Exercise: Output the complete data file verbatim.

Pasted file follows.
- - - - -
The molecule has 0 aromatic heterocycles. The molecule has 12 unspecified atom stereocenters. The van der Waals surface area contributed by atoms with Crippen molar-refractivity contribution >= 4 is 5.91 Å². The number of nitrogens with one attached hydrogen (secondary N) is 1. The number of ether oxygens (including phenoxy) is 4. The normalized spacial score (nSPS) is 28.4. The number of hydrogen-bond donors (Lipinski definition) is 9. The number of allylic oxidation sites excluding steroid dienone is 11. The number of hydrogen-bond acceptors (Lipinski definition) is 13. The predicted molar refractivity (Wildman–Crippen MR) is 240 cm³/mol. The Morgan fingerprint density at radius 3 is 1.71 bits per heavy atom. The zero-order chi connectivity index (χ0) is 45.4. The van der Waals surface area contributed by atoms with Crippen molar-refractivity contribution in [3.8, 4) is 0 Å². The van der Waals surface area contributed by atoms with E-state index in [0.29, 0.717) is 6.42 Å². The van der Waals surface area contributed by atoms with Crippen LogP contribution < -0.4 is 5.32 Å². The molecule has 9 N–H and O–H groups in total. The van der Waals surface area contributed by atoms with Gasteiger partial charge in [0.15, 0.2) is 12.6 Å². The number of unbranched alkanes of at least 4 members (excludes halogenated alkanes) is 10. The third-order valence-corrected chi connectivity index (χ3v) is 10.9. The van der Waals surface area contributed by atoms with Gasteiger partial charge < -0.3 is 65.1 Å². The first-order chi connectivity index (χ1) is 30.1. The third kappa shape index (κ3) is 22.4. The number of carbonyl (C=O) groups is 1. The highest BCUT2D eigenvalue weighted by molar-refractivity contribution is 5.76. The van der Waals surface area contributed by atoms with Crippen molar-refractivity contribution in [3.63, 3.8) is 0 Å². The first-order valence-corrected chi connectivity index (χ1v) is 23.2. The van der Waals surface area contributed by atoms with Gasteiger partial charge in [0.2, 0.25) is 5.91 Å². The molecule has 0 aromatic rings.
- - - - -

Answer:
The molecule has 0 aromatic heterocycles. The molecule has 12 unspecified atom stereocenters. The van der Waals surface area contributed by atoms with Crippen molar-refractivity contribution >= 4 is 5.91 Å². The number of nitrogens with one attached hydrogen (secondary N) is 1. The number of ether oxygens (including phenoxy) is 4. The normalized spacial score (nSPS) is 28.4. The number of hydrogen-bond donors (Lipinski definition) is 9. The number of allylic oxidation sites excluding steroid dienone is 11. The number of hydrogen-bond acceptors (Lipinski definition) is 13. The predicted molar refractivity (Wildman–Crippen MR) is 240 cm³/mol. The Morgan fingerprint density at radius 3 is 1.71 bits per heavy atom. The zero-order chi connectivity index (χ0) is 45.4. The van der Waals surface area contributed by atoms with Crippen molar-refractivity contribution in [3.8, 4) is 0 Å². The van der Waals surface area contributed by atoms with E-state index in [0.29, 0.717) is 6.42 Å². The van der Waals surface area contributed by atoms with Crippen LogP contribution < -0.4 is 5.32 Å². The molecule has 9 N–H and O–H groups in total. The van der Waals surface area contributed by atoms with Gasteiger partial charge in [0.15, 0.2) is 12.6 Å². The number of unbranched alkanes of at least 4 members (excludes halogenated alkanes) is 10. The third-order valence-corrected chi connectivity index (χ3v) is 10.9. The van der Waals surface area contributed by atoms with Gasteiger partial charge < -0.3 is 65.1 Å². The first-order chi connectivity index (χ1) is 30.1. The third kappa shape index (κ3) is 22.4. The number of carbonyl (C=O) groups is 1. The highest BCUT2D eigenvalue weighted by molar-refractivity contribution is 5.76. The van der Waals surface area contributed by atoms with Crippen molar-refractivity contribution in [3.63, 3.8) is 0 Å². The first-order valence-corrected chi connectivity index (χ1v) is 23.2. The van der Waals surface area contributed by atoms with Gasteiger partial charge in [0.2, 0.25) is 5.91 Å². The molecule has 0 aromatic rings.